Young employees struggling with monthly payments want employers to help with student loan repayment. (Credit: Rawpixel on Unsplash)
Young employees struggling with monthly payments want employers to help with student loan repayment. (Credit: Rawpixel on Unsplash)

Move over, ping pong tables and gym memberships. Actually, it might be time to retire those stale perks altogether. The one benefit employees really want in the workplace — and is valued just as much as existing employee benefits like health insurance and 401(k) programs — is student loan repayment assistance.

Declared 2017’s hottest employee benefit, more corporations are stepping up to implement student loan repayment plans. Let’s quickly break down how this works. For those employees carrying student debt, the business offers a certain amount of money to go towards their loan payments. This amount of money can be provided in monthly payments or throughout the course of a year, usually accompanied by a lifetime cap.

Beauty company Estée Lauder provides employees struggling with debt $100 a month to go towards their student loan payments with a lifetime maximum of $10,000 dollars. Other businesses, like tech company NVIDIA, go bigger. The company currently allows recent college graduates (within the last three years) the ability to apply for a $6,000 reimbursement each year to go towards their loans with a $30,000 cap.

The best part, aside from making a dent in student loan debt? None of the money needs to be repaid back to the company.

[Related: Read about how women entrepreneurs are saddled with student loan debt]

Small businesses watching major corporations lead the pack in student loan repayment options might be inspired to join the movement. However, with fewer financial resources at their disposal, is it possible that they can, or should, offer this benefit to their employees? Here’s what startups need to keep in mind before they begin recruiting talent with the promise of wiping their debt slates clean.

Keep in mind that there’s no tax incentive (yet) in it for businesses.

According to CNBC, one of the greatest hurdles surrounding whether or not businesses can offer repayment assistance is a lack of tax incentives. Unlike health insurance or retirement plans, businesses won’t receive tax breaks for contributions used to help repay student loans. Employees receiving these repayments must also report them as income to the IRS during tax season, too.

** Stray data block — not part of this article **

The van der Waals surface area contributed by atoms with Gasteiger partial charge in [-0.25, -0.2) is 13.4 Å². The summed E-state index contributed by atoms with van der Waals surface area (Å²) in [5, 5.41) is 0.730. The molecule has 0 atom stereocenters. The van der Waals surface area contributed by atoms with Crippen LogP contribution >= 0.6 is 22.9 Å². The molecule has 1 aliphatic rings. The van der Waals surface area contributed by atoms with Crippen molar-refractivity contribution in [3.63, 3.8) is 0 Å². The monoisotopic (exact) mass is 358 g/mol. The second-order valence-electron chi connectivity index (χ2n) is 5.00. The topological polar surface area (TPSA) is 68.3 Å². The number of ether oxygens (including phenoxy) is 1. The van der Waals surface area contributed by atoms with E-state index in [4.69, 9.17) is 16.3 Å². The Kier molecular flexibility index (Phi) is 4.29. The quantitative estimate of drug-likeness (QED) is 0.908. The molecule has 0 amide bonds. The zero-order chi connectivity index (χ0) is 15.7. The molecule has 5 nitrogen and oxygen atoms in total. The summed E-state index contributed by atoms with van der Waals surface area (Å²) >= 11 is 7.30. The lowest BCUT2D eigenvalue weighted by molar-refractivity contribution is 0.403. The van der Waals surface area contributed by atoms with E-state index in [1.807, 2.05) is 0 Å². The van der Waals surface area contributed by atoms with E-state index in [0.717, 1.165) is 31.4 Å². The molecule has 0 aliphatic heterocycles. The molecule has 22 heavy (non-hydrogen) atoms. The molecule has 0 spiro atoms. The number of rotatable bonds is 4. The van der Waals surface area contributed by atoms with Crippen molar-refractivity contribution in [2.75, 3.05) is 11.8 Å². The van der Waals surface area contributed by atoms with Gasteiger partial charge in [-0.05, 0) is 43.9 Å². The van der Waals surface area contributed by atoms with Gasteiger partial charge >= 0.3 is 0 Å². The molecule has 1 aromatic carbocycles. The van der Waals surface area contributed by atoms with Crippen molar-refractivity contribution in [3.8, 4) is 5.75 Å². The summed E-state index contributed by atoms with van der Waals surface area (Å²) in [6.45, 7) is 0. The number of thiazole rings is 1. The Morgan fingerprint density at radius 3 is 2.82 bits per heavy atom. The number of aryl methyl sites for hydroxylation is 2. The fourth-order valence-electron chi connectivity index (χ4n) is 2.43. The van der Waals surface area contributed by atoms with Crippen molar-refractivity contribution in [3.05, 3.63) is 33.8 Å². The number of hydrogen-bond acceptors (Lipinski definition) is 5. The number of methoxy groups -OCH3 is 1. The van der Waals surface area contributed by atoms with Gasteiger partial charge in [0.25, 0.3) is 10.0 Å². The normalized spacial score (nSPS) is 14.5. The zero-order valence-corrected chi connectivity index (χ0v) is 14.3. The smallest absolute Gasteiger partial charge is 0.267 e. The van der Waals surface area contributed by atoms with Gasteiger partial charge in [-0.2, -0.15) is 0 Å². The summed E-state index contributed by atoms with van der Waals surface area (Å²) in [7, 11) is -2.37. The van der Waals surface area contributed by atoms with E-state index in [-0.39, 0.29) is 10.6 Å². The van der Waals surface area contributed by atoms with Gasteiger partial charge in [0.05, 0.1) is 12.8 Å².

The good news is that certain bills, like the Employer Participation in Student Loan Assistance Act, are being introduced into Congress. This particular measure would allow the repayment assistance employees receive from their employers to be tax-free for up to $5,250 each year. The act has yet to pass, but it has received the support of major corporations like Starbucks — along with countless workers currently in debt.

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What factors will determine your repayment plan?

Let’s just say that even though there aren’t any tax incentives for your business, you decide to offer repayment benefits to your employees anyway. What’s your strategy? Unlike universal benefits like healthcare, debt repayment may only impact certain individuals. Businesses must determine who within the company receives the benefit and what the benefit itself will shape up to look like.

  • How long will you make the payments? Will you offer a monthly payment amount or yearly? How much will your lifetime repayment cap max out at? Have you considered upping the ante each year, too? Consider First Republic Bank, which provides student debt-saddled employees with $100 a month for repayment in the first year. For the second year, that monthly payment amount gets bumped to $150. Then, $200 a month for every year afterwards for the life of the loan.
  • Who qualifies for repayment assistance? Some companies target recent college graduates within a certain span of years, but what about those with outstanding debt that graduated earlier? Do you need to be a full-time employee? Does an employee need to work at the business for a certain number of years in order to receive repayments? How will this benefit affect other financial aspects, such as raises or bonuses?
  • Does the debt need to be your own? The Atlantic brings up an excellent point that not all student debt is accrued by the student. Marketing agency Connelly Partners already offers their  team $1,000 for their student debt repayment upfront. Now, they’re thinking about creating an assistance program for parents of college graduates. If these older employees took out the loan or cosigned for their child, should they be eligible for student loan repayment plans, too?

[Related: This Fintech Entrepreneur Is Banking on Disaster. Literally.]

Ultimately, repayment is a brilliant way to retain talent.

CNBC reported that seven in 10 college graduates have debt, often federal student loans. This debt keeps them from achieving adult milestones — like home ownership or starting a family — earlier in life. They must focus on repaying their loans first, then start saving for their future.

For many individuals though, these loans are their future. That’s why it’s so relieving to see businesses take notice and offer to help. It’s a win-win situation for both parties. Businesses are able to better retain talented employees and help them get rid of debt so they can focus on vital investments. As for the students, they’re no longer in this alone. Their employer is on their side, able to help pay off their debt quickly, so that they may start the rest of their lives.

Deborah Sweeney is the CEO of which provides online legal filing services for entrepreneurs and businesses, startup bundles that include corporation and LLC formation, registered agent services, DBAs, and trademark and copyright filing services. You can find MyCorporation on Twitter at @MyCorporation and Deborah at @deborahsweeney.